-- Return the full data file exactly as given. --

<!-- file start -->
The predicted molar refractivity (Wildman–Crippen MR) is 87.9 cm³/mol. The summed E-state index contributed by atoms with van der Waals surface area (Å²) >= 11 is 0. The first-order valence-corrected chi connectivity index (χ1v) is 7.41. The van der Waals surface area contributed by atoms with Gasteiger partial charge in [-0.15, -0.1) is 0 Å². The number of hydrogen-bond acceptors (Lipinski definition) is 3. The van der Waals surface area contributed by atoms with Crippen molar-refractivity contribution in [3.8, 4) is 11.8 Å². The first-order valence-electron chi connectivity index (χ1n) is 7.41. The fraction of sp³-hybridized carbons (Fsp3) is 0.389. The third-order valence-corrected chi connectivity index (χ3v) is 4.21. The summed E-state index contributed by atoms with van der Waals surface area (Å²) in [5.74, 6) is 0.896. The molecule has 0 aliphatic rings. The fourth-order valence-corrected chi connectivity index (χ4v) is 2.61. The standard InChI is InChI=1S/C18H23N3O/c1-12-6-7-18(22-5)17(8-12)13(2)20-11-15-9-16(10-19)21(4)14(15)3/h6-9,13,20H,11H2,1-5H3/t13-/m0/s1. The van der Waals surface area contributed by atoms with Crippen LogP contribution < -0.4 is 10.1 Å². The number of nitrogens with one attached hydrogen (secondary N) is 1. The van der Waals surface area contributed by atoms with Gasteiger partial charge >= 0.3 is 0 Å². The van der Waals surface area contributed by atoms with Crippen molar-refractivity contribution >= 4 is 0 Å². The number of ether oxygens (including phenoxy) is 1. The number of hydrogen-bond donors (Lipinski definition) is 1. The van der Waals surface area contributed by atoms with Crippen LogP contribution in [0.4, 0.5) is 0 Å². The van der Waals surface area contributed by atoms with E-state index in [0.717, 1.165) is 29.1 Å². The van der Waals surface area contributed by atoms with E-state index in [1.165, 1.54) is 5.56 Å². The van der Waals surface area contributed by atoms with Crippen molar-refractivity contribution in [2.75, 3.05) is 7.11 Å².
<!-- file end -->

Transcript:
The predicted molar refractivity (Wildman–Crippen MR) is 87.9 cm³/mol. The summed E-state index contributed by atoms with van der Waals surface area (Å²) >= 11 is 0. The first-order valence-corrected chi connectivity index (χ1v) is 7.41. The van der Waals surface area contributed by atoms with Gasteiger partial charge in [-0.15, -0.1) is 0 Å². The number of hydrogen-bond acceptors (Lipinski definition) is 3. The van der Waals surface area contributed by atoms with Crippen molar-refractivity contribution in [3.8, 4) is 11.8 Å². The first-order valence-electron chi connectivity index (χ1n) is 7.41. The fraction of sp³-hybridized carbons (Fsp3) is 0.389. The third-order valence-corrected chi connectivity index (χ3v) is 4.21. The summed E-state index contributed by atoms with van der Waals surface area (Å²) in [5.74, 6) is 0.896. The molecule has 0 aliphatic rings. The fourth-order valence-corrected chi connectivity index (χ4v) is 2.61. The standard InChI is InChI=1S/C18H23N3O/c1-12-6-7-18(22-5)17(8-12)13(2)20-11-15-9-16(10-19)21(4)14(15)3/h6-9,13,20H,11H2,1-5H3/t13-/m0/s1. The van der Waals surface area contributed by atoms with Crippen LogP contribution < -0.4 is 10.1 Å². The number of nitrogens with one attached hydrogen (secondary N) is 1. The van der Waals surface area contributed by atoms with Gasteiger partial charge >= 0.3 is 0 Å². The van der Waals surface area contributed by atoms with Crippen molar-refractivity contribution >= 4 is 0 Å². The number of ether oxygens (including phenoxy) is 1. The number of hydrogen-bond donors (Lipinski definition) is 1. The van der Waals surface area contributed by atoms with Crippen LogP contribution in [0.4, 0.5) is 0 Å². The van der Waals surface area contributed by atoms with E-state index in [0.717, 1.165) is 29.1 Å². The van der Waals surface area contributed by atoms with E-state index in [1.165, 1.54) is 5.56 Å². The van der Waals surface area contributed by atoms with Crippen molar-refractivity contribution in [2.75, 3.05) is 7.11 Å².